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Open Access Research

Metabolic engineering of the purine biosynthetic pathway in Corynebacterium glutamicum results in increased intracellular pool sizes of IMP and hypoxanthine

Susanne Peifer1, Tobias Barduhn1, Sarah Zimmet1, Dietrich A Volmer2, Elmar Heinzle1 and Konstantin Schneider1*

Author Affiliations

1 Biochemical Engineering Institute, Saarland University, Campus A1.5, 66123, Saarbrücken, Germany

2 Institute of Bioanalytical Chemistry, Saarland University, Campus B2.2, 66123, Saarbrücken, Germany

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Microbial Cell Factories 2012, 11:138  doi:10.1186/1475-2859-11-138

Published: 24 October 2012

Abstract

Background

Purine nucleotides exhibit various functions in cellular metabolism. Besides serving as building blocks for nucleic acid synthesis, they participate in signaling pathways and energy metabolism. Further, IMP and GMP represent industrially relevant biotechnological products used as flavor enhancing additives in food industry. Therefore, this work aimed towards the accumulation of IMP applying targeted genetic engineering of Corynebacterium glutamicum.

Results

Blocking of the degrading reactions towards AMP and GMP lead to a 45-fold increased intracellular IMP pool of 22 μmol gCDW-1. Deletion of the pgi gene encoding glucose 6-phosphate isomerase in combination with the deactivated AMP and GMP generating reactions, however, resulted in significantly decreased IMP pools (13 μmol gCDW-1). Targeted metabolite profiling of the purine biosynthetic pathway further revealed a metabolite shift towards the formation of the corresponding nucleobase hypoxanthine (102 μmol gCDW-1) derived from IMP degradation.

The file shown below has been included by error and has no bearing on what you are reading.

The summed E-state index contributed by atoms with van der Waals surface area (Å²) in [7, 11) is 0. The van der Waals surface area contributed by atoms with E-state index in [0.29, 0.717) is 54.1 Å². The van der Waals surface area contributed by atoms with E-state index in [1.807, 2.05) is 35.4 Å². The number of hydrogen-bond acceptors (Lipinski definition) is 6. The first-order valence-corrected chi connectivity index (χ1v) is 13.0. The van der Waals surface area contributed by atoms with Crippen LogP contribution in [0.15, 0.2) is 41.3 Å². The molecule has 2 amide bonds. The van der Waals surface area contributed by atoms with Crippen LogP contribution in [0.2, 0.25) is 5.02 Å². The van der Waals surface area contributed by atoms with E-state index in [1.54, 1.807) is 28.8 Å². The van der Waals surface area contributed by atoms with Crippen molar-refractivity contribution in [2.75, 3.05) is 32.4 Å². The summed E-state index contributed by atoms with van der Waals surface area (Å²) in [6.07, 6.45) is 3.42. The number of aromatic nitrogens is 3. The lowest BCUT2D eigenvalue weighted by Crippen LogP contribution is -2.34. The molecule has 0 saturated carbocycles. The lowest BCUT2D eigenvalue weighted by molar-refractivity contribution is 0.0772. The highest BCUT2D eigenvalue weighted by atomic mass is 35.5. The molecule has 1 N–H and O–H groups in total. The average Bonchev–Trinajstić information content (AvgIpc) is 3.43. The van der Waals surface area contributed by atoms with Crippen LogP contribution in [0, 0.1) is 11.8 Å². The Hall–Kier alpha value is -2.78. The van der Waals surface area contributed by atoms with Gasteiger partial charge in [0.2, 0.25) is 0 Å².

Conclusions

The purine biosynthetic pathway is strongly interconnected with various parts of the central metabolism and therefore tightly controlled. However, deleting degrading reactions from IMP to AMP and GMP significantly increased intracellular IMP levels. Due to the complexity of this pathway further degradation from IMP to the corresponding nucleobase drastically increased suggesting additional targets for future strain optimization.

Keywords:
Purine accumulation; Metabolic engineering; Corynebacterium glutamicum; Targeted metabolomics; Metabolic flux analysis